20 Dec 2018

Traditional Mysore Paintings by Shobana Udayasankar

An exhibition of exquisite traditional Mysore paintings by Shobana Udayasankar previews today at Chitrakala Parishath

The symbolism-rich, intricate Mysore style is a traditional art form, which once graced the temples and palaces of the centuries-old Wodeyar empire. Bangalore based artist, Shobana Udayasankar is committed to keeping the tradition of Mysore art alive and works not only on recreating the most unique of traditional designs, but also aims to innovate through the use of cultural influences from Asia and Europe, experimenting even with abstracts.
Traditional Mysore Paintings by Shobana Udayasankar, Gowri Ganesha, Indian Art Scene
Having started out as an amateur enthusiast, spurred by her interest in preserving the art form, her journey has been a long and rewarding one. Shobana is now set to showcase her collection of traditional Mysore paintings in Bengaluru for the first time ever. Sixty artworks, ranging in size from 8 x 10 inches to multiple pieces that are 4 x 6 feet, along with many intermediate sizes, will be part of the show. Mysore paintings are characterised by high level of detail and fine intricate work and Shobana’s works stand out for their extraordinary rendering.

The works are based on tales and events occurring in various scriptural and mythological texts, including the Puranas. The ‘Samudra Manthana’ or Churning of the Ocean – a metaphorical depiction of the creation of the manifested world that features over fifty individual figures – and ‘The Wedding of Girija (Parvathi) and Shiva’ and ‘Kama-Kameswari’ are examples of deeper philosophical ruminations on the structure of the cosmos that have been presented and preserved for generations as art.

Traditional Mysore Paintings by Shobana Udayasankar, Krishna, Indian Art Scene

Also featured are depictions of gods and goddesses, following the symbolisms and descriptions set out in ancient treatises, including the famed Samudrika-Lakshana – the science of anatomical proportions. ‘Devi Chamundeswari’ serves an example of a more traditional representation of the patron Goddess of the Wodeyar kings.

Traditional Mysore Paintings by Shobana Udayasankar, Devi Chamudeshwari, Indian Art Scene

Shobana aims to inculcate interest in the art form beyond the small traditional circles and make more people aware of the art and develop an appreciation of it. Her own interest was sparked as she grew up hearing many mythological tales from my mother, and growing up, developed a strong interest in spirituality - particularly the deeper meanings in scripture and philosophy - which gave her an affinity for various representations of the divine. “This deepened my interest in more traditional art forms, of which I found that Mysore art was not only less well-known, but it was also a delicate and intricate form, the practice of which was almost a spiritual experience in itself - not unlike meditation. Once I had caught a glimpse of this depth, there was no turning back,” she explains.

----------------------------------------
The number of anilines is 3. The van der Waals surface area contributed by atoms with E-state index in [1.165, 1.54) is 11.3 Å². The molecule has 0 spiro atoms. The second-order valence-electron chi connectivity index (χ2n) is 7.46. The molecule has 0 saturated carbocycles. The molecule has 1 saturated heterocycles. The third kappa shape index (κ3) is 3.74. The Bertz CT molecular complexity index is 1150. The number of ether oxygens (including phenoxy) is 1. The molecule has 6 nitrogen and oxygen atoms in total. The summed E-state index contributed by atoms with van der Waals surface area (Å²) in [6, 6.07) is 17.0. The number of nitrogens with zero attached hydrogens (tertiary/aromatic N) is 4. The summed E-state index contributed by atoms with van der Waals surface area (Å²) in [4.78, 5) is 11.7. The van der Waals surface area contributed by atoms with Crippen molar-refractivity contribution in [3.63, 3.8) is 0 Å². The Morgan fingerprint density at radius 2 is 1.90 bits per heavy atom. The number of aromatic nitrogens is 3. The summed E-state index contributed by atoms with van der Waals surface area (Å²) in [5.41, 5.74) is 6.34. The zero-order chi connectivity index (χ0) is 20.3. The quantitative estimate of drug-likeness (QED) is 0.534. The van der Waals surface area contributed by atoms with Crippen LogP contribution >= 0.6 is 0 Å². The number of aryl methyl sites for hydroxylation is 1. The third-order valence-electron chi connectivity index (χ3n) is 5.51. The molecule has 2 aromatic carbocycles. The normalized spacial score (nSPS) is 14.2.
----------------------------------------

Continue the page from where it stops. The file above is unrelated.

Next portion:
Comprising many stages of painstaking and intricate work, including the preparation of the hardboard, the initial sketching, the ‘gesso’ work that provides a subtle embossing, to the pasting of the extremely fragile pure gold leaf and the final painting itself, pieces made following the authentic Mysore school of art take many months of diligent and dedicated effort. It can even take years to finish a large, intricate piece of work. Shobana elaborates, “My recent large-scale work "Lalitha Durbar" is about 4.5 feet by 5.5 feet, and it took me nearly two years to finish.”

Traditional Mysore Paintings by Shobana Udayasankar, evite Indian Art Scene
Based on the premise that India’s rich mythological heritage has a wider audience, as evidenced from the spread and survival of popular themes such as the Ramayana in art forms native to other Asian countries, including Indonesia and Thailand, Shobana has attempted to stretch the boundaries of this art by presenting new compositions that remain true to the original techniques and methods of this art form alongside traditional representations. ‘Rama and Sita’ (Thai style) is one such example of the artist’s contemporary vision. It is her way to appeal to purists as well as those seeking a more dynamic approach to heritage and tradition, thus bridging the gap between the ancient and the modern.

Shobana’s expertise and proficiency in the field was recognized jointly by the All India Fine Arts and Crafts Society and the Karnataka Lalitakala Akademi and she was conferred the Millennium Artist Award in the year 2000.

The exhibition is on at Karnataka Chitrakala Parishath from 21 - 26 December 2018

Images: Courtesy Shobana Udayasankar

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Updated: Dec 21


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